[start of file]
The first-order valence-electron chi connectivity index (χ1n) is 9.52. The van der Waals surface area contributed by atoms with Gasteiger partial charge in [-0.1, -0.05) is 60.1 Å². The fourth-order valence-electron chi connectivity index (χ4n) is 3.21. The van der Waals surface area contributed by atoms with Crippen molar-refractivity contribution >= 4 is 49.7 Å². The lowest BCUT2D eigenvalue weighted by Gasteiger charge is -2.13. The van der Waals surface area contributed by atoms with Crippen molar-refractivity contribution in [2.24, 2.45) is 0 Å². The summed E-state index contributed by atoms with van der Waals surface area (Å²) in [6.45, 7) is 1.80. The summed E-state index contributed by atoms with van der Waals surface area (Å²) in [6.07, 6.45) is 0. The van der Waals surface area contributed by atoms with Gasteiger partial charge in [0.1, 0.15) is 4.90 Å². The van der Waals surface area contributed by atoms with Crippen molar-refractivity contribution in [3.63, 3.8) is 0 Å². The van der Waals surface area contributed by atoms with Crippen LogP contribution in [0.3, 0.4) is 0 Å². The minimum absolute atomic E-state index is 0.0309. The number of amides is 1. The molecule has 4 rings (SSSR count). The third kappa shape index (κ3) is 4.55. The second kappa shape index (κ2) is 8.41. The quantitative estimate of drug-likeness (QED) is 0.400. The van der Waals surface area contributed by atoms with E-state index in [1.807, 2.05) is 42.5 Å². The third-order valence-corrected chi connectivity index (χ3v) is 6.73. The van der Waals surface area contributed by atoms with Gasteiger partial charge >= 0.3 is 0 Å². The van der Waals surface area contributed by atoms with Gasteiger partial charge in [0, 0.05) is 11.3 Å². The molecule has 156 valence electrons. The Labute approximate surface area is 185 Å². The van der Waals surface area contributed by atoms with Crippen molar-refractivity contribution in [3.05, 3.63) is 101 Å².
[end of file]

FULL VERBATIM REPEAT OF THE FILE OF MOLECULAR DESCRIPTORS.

The first-order valence-electron chi connectivity index (χ1n) is 9.52. The van der Waals surface area contributed by atoms with Gasteiger partial charge in [-0.1, -0.05) is 60.1 Å². The fourth-order valence-electron chi connectivity index (χ4n) is 3.21. The van der Waals surface area contributed by atoms with Crippen molar-refractivity contribution >= 4 is 49.7 Å². The lowest BCUT2D eigenvalue weighted by Gasteiger charge is -2.13. The van der Waals surface area contributed by atoms with Crippen molar-refractivity contribution in [2.24, 2.45) is 0 Å². The summed E-state index contributed by atoms with van der Waals surface area (Å²) in [6.45, 7) is 1.80. The summed E-state index contributed by atoms with van der Waals surface area (Å²) in [6.07, 6.45) is 0. The van der Waals surface area contributed by atoms with Gasteiger partial charge in [0.1, 0.15) is 4.90 Å². The van der Waals surface area contributed by atoms with Crippen molar-refractivity contribution in [3.63, 3.8) is 0 Å². The van der Waals surface area contributed by atoms with Crippen LogP contribution in [0.3, 0.4) is 0 Å². The minimum absolute atomic E-state index is 0.0309. The number of amides is 1. The molecule has 4 rings (SSSR count). The third kappa shape index (κ3) is 4.55. The second kappa shape index (κ2) is 8.41. The quantitative estimate of drug-likeness (QED) is 0.400. The van der Waals surface area contributed by atoms with E-state index in [1.807, 2.05) is 42.5 Å². The third-order valence-corrected chi connectivity index (χ3v) is 6.73. The van der Waals surface area contributed by atoms with Gasteiger partial charge >= 0.3 is 0 Å². The van der Waals surface area contributed by atoms with Gasteiger partial charge in [0, 0.05) is 11.3 Å². The molecule has 156 valence electrons. The Labute approximate surface area is 185 Å². The van der Waals surface area contributed by atoms with Crippen molar-refractivity contribution in [3.05, 3.63) is 101 Å².